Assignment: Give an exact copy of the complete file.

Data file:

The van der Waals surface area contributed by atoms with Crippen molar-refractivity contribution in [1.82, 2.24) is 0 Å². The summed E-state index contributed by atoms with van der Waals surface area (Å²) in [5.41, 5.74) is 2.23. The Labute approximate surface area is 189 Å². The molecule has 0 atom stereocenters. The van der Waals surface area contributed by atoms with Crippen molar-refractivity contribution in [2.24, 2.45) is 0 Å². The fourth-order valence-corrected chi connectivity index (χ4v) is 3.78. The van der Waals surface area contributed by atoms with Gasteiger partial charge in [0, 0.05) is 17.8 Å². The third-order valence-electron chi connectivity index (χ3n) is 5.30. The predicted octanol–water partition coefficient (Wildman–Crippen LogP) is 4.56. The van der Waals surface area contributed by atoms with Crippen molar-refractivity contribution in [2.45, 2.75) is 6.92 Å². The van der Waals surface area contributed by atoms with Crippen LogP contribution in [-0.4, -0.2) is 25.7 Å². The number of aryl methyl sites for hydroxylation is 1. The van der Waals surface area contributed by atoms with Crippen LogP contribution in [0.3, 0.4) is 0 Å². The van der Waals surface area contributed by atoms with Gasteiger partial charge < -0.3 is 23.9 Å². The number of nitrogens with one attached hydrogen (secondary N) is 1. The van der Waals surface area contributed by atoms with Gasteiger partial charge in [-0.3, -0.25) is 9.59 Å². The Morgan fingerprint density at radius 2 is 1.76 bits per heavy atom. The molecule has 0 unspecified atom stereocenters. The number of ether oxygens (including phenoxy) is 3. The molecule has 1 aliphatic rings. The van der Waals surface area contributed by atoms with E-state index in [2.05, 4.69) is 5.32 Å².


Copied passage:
The van der Waals surface area contributed by atoms with Crippen molar-refractivity contribution in [1.82, 2.24) is 0 Å². The summed E-state index contributed by atoms with van der Waals surface area (Å²) in [5.41, 5.74) is 2.23. The Labute approximate surface area is 189 Å². The molecule has 0 atom stereocenters. The van der Waals surface area contributed by atoms with Crippen molar-refractivity contribution in [2.24, 2.45) is 0 Å². The fourth-order valence-corrected chi connectivity index (χ4v) is 3.78. The van der Waals surface area contributed by atoms with Gasteiger partial charge in [0, 0.05) is 17.8 Å². The third-order valence-electron chi connectivity index (χ3n) is 5.30. The predicted octanol–water partition coefficient (Wildman–Crippen LogP) is 4.56. The van der Waals surface area contributed by atoms with Crippen molar-refractivity contribution in [2.45, 2.75) is 6.92 Å². The van der Waals surface area contributed by atoms with Crippen LogP contribution in [-0.4, -0.2) is 25.7 Å². The number of aryl methyl sites for hydroxylation is 1. The van der Waals surface area contributed by atoms with Crippen LogP contribution in [0.3, 0.4) is 0 Å². The van der Waals surface area contributed by atoms with Gasteiger partial charge < -0.3 is 23.9 Å². The number of nitrogens with one attached hydrogen (secondary N) is 1. The van der Waals surface area contributed by atoms with Gasteiger partial charge in [-0.3, -0.25) is 9.59 Å². The Morgan fingerprint density at radius 2 is 1.76 bits per heavy atom. The molecule has 0 unspecified atom stereocenters. The number of ether oxygens (including phenoxy) is 3. The molecule has 1 aliphatic rings. The van der Waals surface area contributed by atoms with E-state index in [2.05, 4.69) is 5.32 Å².